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Mexico-U.S. border safety in doubt

Julie Watson, AP - 6/26/2002

SONOYTA, Sonora - Mexico has been sending more soldiers to the U.S. border to combat drug smuggling, and some are raising alarms on the other side by carrying their operations into U.S. territory.

Even more worrisome, critics say, are recent shootings involving an American tourist, a U.S. Border Patrol vehicle and migrants. They fear the troops are overzealous and so poorly trained that they are a hazard to innocent people in both countries.

Two of the shootings were on Mexico's side of the border, and the one in U.S. territory occurred in a remote area where the border isn't marked well. It is along such stretches that Mexican troops have strayed onto the U.S. side - as American officers also occasionally cross into Mexico.

Since Sept. 11, some U.S. lawmakers have urged President Bush to deploy troops along the borders with both Mexico and Canada to guard against terrorists and to stop the flow of illegal immigrants and drugs.

Now U.S. Rep. Tom Tancredo, who has complained to President Vicente Fox about the border incursions, suggests U.S. troops are also needed to protect Americans from Mexican forces. In April, an 18-year-old Texan was wounded by a Mexican soldier as he and his father drove across an international bridge over the Rio Grande after visiting the northern border city of Reynosa. Human rights activists said the soldier fired because the car rolled over a cone marking a checkpoint and was being driven erratically.

On May 17, a U.S. Border Patrol officer said Mexican soldiers drove a Humvee across the poorly marked border into the Arizona desert across from Sonoyta and shot at his marked official car. The bullets shattered a window of his Chevrolet Tahoe.

On June 14, a Chevrolet Suburban carrying 23 Latin Americans intending to sneak illegally into the United States was riddled with bullets as it headed across the Baja California desert toward the border. The group - eight of whom were injured, including three who had to be hospitalized - fled into the United States, where they told police they believed the shots came from a Mexican army patrol.

Mexico's Defense Secretariat, which won't say how many soldiers are patrolling the 2,000-mile border, declined to comment on the shootings. The U.S. government hasn't commented on the incidents, although the Border Patrol says it is investigating the shooting involving its officer.

Human rights activists in Mexico say the soldiers aren't trained for police duties and contend they are becoming overzealous and careless because the military is immune from public scrutiny. The military has its own legal system, and traditionally the army answers only to the president.

"The soldiers are not prepared to do the kind of work that they are doing," said Arturo Solis, director of the Center for Border Studies and the Promotion of Human Rights in Reynosa. "They're young kids who are committing abuses and the government is protecting them. They should go back to their barracks. That's their place."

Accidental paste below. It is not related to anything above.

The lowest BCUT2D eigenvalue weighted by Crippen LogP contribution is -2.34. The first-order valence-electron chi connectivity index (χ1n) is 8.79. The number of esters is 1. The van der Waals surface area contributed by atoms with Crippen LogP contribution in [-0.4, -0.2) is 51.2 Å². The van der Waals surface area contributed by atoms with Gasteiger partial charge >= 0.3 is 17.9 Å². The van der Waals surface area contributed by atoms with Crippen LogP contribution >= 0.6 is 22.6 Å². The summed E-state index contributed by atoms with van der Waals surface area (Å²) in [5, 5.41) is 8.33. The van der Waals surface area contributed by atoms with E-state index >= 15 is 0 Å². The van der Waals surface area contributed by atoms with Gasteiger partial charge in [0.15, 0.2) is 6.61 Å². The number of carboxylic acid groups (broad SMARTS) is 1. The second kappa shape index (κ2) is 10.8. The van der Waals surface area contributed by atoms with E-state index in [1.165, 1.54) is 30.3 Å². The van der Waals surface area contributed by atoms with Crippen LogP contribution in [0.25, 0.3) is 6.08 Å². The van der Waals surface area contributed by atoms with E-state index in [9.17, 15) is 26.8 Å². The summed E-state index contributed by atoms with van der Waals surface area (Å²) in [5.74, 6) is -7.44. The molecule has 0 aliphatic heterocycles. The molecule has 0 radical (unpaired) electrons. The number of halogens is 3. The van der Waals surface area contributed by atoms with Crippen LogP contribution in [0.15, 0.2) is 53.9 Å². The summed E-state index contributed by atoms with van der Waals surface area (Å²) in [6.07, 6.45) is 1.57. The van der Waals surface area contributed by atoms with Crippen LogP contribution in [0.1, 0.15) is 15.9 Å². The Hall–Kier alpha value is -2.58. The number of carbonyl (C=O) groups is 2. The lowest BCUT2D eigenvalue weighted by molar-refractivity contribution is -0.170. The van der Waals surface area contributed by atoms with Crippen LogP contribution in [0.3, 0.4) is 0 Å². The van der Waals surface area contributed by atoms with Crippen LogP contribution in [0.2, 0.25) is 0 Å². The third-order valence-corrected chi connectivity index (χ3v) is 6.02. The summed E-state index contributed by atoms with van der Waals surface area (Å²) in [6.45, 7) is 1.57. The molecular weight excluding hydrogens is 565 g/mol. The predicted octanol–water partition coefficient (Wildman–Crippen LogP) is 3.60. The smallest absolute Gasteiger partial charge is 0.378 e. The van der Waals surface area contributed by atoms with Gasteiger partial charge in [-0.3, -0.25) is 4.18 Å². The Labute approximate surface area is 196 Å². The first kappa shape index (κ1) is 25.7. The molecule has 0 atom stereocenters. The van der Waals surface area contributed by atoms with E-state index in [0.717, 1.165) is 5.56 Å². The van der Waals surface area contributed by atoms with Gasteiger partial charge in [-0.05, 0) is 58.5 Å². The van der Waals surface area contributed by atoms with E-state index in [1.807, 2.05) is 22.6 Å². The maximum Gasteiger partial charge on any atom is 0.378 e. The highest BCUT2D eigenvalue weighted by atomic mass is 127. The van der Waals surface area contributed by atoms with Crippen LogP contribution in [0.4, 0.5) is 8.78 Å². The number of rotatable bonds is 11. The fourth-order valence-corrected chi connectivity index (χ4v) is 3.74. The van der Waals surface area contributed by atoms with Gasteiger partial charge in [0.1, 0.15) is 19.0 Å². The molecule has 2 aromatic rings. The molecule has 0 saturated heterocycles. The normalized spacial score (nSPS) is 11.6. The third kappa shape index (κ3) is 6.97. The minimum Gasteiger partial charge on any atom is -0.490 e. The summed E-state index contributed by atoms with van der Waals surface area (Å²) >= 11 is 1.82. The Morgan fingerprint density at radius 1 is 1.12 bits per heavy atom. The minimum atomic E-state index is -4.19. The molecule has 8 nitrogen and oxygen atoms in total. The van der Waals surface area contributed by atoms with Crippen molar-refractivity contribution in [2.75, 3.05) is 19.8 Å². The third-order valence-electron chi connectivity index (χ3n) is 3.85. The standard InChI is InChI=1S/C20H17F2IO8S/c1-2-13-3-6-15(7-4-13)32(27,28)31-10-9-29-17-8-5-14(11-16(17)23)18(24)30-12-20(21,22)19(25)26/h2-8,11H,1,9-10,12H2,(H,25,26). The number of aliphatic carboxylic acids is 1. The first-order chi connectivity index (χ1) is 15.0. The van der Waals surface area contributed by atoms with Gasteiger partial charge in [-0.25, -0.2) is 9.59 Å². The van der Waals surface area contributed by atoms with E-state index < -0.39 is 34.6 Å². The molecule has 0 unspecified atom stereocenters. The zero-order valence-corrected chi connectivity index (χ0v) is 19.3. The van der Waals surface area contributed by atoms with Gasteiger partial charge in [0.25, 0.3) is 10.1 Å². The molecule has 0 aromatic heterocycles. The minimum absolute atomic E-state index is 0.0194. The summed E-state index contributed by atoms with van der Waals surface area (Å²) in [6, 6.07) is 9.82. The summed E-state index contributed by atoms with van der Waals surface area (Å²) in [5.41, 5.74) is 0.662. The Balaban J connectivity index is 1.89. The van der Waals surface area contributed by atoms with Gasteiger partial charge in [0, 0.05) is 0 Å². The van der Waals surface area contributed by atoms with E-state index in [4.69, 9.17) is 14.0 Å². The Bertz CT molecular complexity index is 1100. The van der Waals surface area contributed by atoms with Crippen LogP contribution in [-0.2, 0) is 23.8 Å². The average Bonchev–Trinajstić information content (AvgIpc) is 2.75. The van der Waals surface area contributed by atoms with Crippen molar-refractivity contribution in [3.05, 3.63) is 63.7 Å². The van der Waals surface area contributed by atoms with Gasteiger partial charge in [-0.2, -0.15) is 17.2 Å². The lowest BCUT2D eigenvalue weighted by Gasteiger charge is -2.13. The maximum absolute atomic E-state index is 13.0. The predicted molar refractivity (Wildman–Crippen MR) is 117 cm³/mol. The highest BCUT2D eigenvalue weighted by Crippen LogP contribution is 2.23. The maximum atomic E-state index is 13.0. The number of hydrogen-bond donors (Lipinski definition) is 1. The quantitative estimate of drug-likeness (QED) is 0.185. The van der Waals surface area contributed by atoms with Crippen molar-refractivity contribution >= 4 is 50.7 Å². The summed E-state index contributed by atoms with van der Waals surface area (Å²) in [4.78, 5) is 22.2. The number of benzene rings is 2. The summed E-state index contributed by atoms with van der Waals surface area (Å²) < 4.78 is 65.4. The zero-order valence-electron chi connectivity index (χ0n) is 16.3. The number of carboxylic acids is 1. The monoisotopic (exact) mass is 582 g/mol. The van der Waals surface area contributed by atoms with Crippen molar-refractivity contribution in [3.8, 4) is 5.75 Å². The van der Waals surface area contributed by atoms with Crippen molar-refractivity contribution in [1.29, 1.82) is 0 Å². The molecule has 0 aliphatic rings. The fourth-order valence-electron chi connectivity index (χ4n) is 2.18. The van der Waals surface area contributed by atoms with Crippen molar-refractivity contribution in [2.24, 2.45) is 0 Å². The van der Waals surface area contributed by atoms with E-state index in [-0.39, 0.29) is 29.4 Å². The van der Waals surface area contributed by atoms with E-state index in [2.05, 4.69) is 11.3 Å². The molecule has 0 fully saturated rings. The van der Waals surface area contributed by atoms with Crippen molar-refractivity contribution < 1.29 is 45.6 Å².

Some of Mexico's enlisted soldiers are 16-year-olds with only an elementary school education. Their training consists largely of "marching around and learning about the history of the military," said Roderic Camp, a political science professor at Claremont McKenna College in Claremont, Calif., who studies the Mexican military.

"Although they're very obedient to their lieutenants and captains, they could easily make these kinds of errors of judgment," Camp said. "They don't have a lot of hands-on training."

Last month, Tancredo sent a letter to Fox denouncing the military's behavior along the border. Tancredo also questioned whether all the border crossings are accidental: "To the best of your knowledge, are the incursions undertaken to protect the traffic of drugs across the border and into the U.S.?"

Writing back, Mexico's ambassador to the United States, Juan Jose Bremer Martino, called the tone of Tancredo's letter "surprising."

"Beyond the discourteous and inappropriate tone of your correspondence, I must stress that Mexico has not had and does not have a policy of military incursions in any other nation," he wrote. Both Mexican and U.S. officers have inadvertently crossed the border at times and sometimes patrolled the wrong country in areas where the boundary is unclear. Mexican soldiers wander across the border 20 to 25 times a year, the U.S. Border Patrol says. Border Patrol officers also have crossed into Mexico while chasing migrants.

Before taking office in Dec. 2000, Fox had pledged to get Mexico's military out of drug interdiction operations, but during his administration the army has played an increasing role in the drug fight.

Camp said Fox had no alternative because Mexico's police forces are too corrupt. "He didn't have any other professional agency that could do it," Camp said. Camp doesn't think the incidents are likely to affect relations between Mexico and the United States, though.

He noted the army under Fox has won some important battles against trafficking. Although Mexican army officers have often been linked to drug smugglers in the past, soldiers in March captured one of the country's most-wanted drug lords, Benjamin Arellano Felix.